In the early 1950s, my dad was quite keen to build a model railway for his boys, and obtained two books by Edward Beal on how to do it. I still have both books, though one is definitely ‘well-used’. Both of these books contain photographs of John Ahearn’s ‘Madder Valley Railway’, in one of which is a strange locomotive. Although it is a small saddletank with a tender and described as ‘Welsh Pony’, I was too young to appreciate its history, but this was my introduction to the FR and its locomotives. Dad was a keen landscape painter, so it was inevitable that Wales would soon become a holiday destination, and though I don’t remember much about our first holiday in 1955, I know it was the first time that we visited Porthmadog. The FR was then in its second year of running, but it wasn’t until 1958 that we finally got to travel on the Ffestiniog, as the line had just reopened to Tan-y-Bwlch. This visit was much more memorable, however, since dad took photographs and we were hauled by ‘Prince’ and double Fairlie ‘Taliesin’, as it then was...

Taliesin at Porthmadog in 1958

Come the 1960s, and every year for our summer holidays, we rented a house in Beddgelert called ‘Erw Fair’, which was owned by the local postmaster Mr. Williams. As well as owning the house, he also held the fishing rights to one of the local tarns, and more importantly to us boys, he owned a bright red Aston Martin! By this time, I was well aware of the narrow gauge railways in this part of the world, and as well as the FR we visited the lines at Llanberis (both Snowdon and the quarries), Talyllyn, the Vale of Rheidol, and even the Penrhyn Quarry Railway. The Welsh Highland Trackbed was our playground, and we would even walk or cycle along parts of it. I had also become the proud possessor of Mr. Boyd’s two-volume history of the FR, which was later supplemented by his other books on the Welsh NG lines.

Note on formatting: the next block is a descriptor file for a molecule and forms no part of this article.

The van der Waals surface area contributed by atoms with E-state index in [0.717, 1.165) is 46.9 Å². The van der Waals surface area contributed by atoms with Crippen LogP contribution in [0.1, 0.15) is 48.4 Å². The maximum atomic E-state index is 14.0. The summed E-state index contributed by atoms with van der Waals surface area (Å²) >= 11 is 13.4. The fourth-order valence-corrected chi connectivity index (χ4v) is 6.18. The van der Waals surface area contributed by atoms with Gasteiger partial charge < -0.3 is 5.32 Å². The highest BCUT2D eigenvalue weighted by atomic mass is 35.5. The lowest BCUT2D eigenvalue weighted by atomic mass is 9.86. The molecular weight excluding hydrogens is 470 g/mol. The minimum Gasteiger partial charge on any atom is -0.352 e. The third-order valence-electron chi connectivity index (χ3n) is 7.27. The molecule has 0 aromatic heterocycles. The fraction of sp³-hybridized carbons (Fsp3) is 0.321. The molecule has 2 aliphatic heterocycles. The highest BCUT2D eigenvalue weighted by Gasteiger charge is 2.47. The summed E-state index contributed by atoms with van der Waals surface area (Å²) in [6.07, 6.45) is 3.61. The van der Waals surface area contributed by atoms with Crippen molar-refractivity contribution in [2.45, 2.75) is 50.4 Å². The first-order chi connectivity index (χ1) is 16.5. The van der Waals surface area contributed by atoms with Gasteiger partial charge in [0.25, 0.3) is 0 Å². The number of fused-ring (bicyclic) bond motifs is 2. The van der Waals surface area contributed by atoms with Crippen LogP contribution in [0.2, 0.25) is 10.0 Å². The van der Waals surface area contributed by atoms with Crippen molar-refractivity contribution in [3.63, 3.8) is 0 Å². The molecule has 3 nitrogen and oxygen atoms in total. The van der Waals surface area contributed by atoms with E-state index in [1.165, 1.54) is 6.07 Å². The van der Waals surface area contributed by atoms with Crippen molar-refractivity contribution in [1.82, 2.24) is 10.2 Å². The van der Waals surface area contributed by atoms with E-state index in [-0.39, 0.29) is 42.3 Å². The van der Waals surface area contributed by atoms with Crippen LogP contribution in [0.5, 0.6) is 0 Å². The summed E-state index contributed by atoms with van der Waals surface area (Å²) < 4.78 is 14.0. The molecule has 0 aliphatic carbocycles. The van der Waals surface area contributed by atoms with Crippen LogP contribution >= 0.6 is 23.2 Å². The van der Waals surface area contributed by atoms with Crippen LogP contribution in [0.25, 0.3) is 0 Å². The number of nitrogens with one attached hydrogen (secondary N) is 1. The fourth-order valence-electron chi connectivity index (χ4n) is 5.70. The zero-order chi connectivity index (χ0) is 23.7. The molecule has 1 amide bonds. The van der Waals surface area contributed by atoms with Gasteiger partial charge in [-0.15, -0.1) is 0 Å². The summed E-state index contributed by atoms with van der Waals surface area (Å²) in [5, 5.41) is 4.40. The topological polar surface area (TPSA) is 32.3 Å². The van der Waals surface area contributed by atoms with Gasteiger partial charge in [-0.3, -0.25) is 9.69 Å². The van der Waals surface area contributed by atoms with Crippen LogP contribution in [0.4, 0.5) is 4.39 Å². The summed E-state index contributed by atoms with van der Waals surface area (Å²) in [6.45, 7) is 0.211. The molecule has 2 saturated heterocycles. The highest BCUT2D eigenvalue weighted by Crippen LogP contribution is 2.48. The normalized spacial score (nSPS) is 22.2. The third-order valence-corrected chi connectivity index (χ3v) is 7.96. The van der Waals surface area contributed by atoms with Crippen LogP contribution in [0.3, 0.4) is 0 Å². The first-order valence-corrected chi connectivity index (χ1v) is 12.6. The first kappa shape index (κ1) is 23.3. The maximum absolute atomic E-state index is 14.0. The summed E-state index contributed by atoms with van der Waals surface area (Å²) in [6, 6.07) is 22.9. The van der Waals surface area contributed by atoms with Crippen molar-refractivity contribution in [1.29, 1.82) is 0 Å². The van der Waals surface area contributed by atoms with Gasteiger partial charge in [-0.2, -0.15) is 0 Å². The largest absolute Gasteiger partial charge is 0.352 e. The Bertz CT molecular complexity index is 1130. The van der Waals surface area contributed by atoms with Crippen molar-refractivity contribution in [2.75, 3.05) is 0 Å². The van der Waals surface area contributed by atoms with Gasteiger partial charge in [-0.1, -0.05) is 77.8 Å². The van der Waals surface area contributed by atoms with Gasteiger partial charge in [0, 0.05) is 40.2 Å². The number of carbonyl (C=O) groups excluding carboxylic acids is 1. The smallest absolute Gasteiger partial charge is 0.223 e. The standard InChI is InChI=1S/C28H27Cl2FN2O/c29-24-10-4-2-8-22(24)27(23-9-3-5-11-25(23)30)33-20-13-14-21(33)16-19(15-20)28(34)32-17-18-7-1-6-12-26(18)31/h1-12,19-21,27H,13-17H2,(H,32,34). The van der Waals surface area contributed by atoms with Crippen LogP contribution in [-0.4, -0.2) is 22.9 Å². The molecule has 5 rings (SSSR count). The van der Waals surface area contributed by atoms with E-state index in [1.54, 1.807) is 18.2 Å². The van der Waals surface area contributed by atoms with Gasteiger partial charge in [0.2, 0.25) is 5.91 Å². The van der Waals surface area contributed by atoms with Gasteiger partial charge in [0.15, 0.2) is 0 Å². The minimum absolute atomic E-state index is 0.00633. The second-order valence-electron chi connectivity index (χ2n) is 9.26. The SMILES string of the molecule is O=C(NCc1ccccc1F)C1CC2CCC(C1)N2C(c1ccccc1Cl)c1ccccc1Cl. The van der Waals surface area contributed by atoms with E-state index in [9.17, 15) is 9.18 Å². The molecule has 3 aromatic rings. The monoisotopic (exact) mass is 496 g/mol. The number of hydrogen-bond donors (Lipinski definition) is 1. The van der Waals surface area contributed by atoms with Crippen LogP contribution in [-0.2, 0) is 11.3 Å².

There was another connection with the FR, which lasts to this day. I was introduced to a young woman who worked with my Dad. This is the lady we all now know as Eileen Clayton. She will tell you that her favourite engine is ‘Merddin Emrys’, but I also remember a Land Rover which also bore the same name!

In the 1970s, I began to dabble in the art world, and I was asked to produce a calendar for the ‘Great Little Trains of Wales’ organisation for 1979. These were duly produced, and delivered to Harbour Station, by Ford Transit, with my three girls perched on boxes in the back. You couldn’t do that now! I also produced some black and white drawing s for railway courses at Plas Tan-y-Bwlch.

Jonathan's brother Chris and Palmerston in 1961

One he had retired, Dad also ran some courses at Plas, and usually stayed with Eileen. Sadly he died in her house at Maentwrog in April 1980.

Fast forward to May Bank Holiday 1999: My first event as a professional artist, and who should I meet as we walked over the grass at Minffordd – Eileen Clayton. Since I had put weight on, and lost my hair, which left me looking not unlike my dad, she looked like she had seen a ghost, and had to be reassured that it was in fact me and not him!

Since that time, I have had the good fortune to spend two or three weekends a year in Porthmadog, as the guest of the FR, and usually partake of the hospitality of my good friend Stuart McNair. As we have seen over the last fifteen years, both the Ffestinog and welsh Highland Railways have gone from strength to strength. During this time I am fortunate to have been asked to paint many pictures of FR and WHR locomotives and scenes, some more than once.


Jonathan Clay is a regular visitor to Ffestiniog & Welsh Highland Railways, and has painted many of our locomotives in his role as a professional artist.


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